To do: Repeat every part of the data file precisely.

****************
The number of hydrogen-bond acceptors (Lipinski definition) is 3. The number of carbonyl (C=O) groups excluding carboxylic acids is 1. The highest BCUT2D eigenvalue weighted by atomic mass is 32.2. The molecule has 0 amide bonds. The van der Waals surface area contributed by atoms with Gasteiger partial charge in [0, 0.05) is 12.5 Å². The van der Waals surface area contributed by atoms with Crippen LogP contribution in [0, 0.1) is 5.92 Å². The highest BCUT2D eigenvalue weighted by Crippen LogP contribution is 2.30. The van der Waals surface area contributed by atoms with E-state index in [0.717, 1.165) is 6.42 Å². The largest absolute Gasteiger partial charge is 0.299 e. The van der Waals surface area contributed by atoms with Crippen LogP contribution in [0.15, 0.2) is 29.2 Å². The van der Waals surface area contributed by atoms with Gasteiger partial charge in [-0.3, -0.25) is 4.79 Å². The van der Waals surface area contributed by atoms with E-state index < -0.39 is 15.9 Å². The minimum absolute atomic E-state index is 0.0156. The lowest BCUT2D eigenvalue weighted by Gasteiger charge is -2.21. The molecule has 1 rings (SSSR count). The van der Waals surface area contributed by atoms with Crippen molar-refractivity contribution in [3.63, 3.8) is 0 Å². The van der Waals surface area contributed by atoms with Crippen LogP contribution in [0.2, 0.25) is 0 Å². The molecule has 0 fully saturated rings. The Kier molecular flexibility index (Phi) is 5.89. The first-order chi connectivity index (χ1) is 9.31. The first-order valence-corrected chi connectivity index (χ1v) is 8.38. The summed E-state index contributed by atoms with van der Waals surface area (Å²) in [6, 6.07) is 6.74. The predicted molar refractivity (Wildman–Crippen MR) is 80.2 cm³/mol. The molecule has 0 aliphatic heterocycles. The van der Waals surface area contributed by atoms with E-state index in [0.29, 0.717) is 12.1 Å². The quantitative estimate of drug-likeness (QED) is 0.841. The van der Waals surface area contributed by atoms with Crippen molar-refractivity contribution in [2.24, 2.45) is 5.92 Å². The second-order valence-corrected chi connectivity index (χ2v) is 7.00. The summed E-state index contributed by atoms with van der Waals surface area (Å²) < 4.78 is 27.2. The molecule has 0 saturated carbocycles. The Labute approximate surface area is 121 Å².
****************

The number of hydrogen-bond acceptors (Lipinski definition) is 3. The number of carbonyl (C=O) groups excluding carboxylic acids is 1. The highest BCUT2D eigenvalue weighted by atomic mass is 32.2. The molecule has 0 amide bonds. The van der Waals surface area contributed by atoms with Gasteiger partial charge in [0, 0.05) is 12.5 Å². The van der Waals surface area contributed by atoms with Crippen LogP contribution in [0, 0.1) is 5.92 Å². The highest BCUT2D eigenvalue weighted by Crippen LogP contribution is 2.30. The van der Waals surface area contributed by atoms with E-state index in [0.717, 1.165) is 6.42 Å². The largest absolute Gasteiger partial charge is 0.299 e. The van der Waals surface area contributed by atoms with Crippen LogP contribution in [0.15, 0.2) is 29.2 Å². The van der Waals surface area contributed by atoms with Gasteiger partial charge in [-0.3, -0.25) is 4.79 Å². The van der Waals surface area contributed by atoms with E-state index < -0.39 is 15.9 Å². The minimum absolute atomic E-state index is 0.0156. The lowest BCUT2D eigenvalue weighted by Gasteiger charge is -2.21. The molecule has 1 rings (SSSR count). The van der Waals surface area contributed by atoms with Crippen molar-refractivity contribution in [3.63, 3.8) is 0 Å². The van der Waals surface area contributed by atoms with Crippen LogP contribution in [0.2, 0.25) is 0 Å². The molecule has 0 fully saturated rings. The Kier molecular flexibility index (Phi) is 5.89. The first-order chi connectivity index (χ1) is 9.31. The first-order valence-corrected chi connectivity index (χ1v) is 8.38. The summed E-state index contributed by atoms with van der Waals surface area (Å²) in [6, 6.07) is 6.74. The predicted molar refractivity (Wildman–Crippen MR) is 80.2 cm³/mol. The molecule has 0 aliphatic heterocycles. The van der Waals surface area contributed by atoms with E-state index in [0.29, 0.717) is 12.1 Å². The quantitative estimate of drug-likeness (QED) is 0.841. The van der Waals surface area contributed by atoms with Crippen molar-refractivity contribution in [2.24, 2.45) is 5.92 Å². The second-order valence-corrected chi connectivity index (χ2v) is 7.00. The summed E-state index contributed by atoms with van der Waals surface area (Å²) < 4.78 is 27.2. The molecule has 0 saturated carbocycles. The Labute approximate surface area is 121 Å².